HBCU Law Grads Face Tough Job Market

The career scenario painted for Ahman Airitam and his law school classmates could not have been rosier entering Southern Methodist University (SMU) in 2007.

“When we came in, SMU Law pretty much pitched nothing but big law, big firm for life, and that’s what you did afterwards,” recalled Airitam, who graduated in December. “They were very successful, right up until around the time that we started, getting a good majority of their classes into very prestigious law firms here in Dallas, using their contacts.”

Then the economy crashed, and the job market for lawyers shrank, perhaps never to recover and return fully to its former size. Airitam was growing disillusioned as he watched one graduating class after another struggle to find jobs in local firms.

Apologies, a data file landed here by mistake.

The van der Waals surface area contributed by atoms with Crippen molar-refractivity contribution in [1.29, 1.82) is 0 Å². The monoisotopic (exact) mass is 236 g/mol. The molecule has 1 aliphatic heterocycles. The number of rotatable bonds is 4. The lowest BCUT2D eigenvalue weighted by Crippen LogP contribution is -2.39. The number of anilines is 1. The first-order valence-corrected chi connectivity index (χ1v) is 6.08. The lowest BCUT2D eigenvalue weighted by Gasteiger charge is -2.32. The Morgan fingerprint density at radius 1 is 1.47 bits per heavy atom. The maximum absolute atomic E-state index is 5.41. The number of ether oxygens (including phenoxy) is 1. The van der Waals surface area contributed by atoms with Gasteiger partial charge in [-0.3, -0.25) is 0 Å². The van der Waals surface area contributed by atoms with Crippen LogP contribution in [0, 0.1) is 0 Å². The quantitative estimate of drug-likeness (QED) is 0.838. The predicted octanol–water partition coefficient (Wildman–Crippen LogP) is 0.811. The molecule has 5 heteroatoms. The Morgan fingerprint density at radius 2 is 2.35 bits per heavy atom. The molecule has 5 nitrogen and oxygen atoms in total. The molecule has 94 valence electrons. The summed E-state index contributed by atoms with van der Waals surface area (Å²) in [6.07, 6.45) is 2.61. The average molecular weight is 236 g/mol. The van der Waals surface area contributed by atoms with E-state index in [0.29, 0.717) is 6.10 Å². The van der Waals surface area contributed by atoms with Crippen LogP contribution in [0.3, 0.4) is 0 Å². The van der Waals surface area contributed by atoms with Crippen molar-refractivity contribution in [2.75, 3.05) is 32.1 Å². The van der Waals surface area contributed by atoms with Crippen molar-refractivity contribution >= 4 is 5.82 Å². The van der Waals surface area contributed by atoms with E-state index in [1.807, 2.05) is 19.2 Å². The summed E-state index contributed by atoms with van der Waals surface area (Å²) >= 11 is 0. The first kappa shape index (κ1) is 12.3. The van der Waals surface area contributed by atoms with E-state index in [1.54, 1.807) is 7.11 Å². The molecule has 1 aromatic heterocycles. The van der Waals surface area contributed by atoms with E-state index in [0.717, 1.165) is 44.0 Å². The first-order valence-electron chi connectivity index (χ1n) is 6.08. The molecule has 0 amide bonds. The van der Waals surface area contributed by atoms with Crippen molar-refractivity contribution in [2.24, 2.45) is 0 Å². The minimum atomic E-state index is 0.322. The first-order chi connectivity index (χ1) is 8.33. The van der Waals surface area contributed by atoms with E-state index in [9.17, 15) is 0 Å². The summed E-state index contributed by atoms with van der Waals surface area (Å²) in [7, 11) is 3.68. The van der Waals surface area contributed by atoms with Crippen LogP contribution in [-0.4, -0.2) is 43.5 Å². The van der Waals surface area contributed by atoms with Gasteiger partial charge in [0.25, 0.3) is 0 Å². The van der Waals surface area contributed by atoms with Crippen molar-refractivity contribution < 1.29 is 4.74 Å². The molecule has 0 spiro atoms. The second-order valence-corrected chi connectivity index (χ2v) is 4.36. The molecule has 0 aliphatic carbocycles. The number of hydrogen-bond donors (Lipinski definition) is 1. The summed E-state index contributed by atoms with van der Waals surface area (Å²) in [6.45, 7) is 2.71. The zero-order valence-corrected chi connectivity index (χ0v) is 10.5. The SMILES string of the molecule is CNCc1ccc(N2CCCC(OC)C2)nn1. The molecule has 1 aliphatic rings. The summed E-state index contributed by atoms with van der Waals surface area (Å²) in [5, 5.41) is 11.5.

“Now all of a sudden, instead of owning the Dallas law market,” he recalls, SMU graduates were “competing with graduates from the Ivy League schools and some of the Top 15 schools,” so SMU grads were “probably not as well-equipped to compete.”

It remains a tough job market for new lawyers, even experienced ones, especially for African Americans such as Airitam who did not attend top law schools or attain distinctions as editors of law reviews, for example.

Graduates have been turning more to jobs in the federal government, medium-sized or small firms, fledgling solo practices or even non-legal positions in nonprofits and businesses.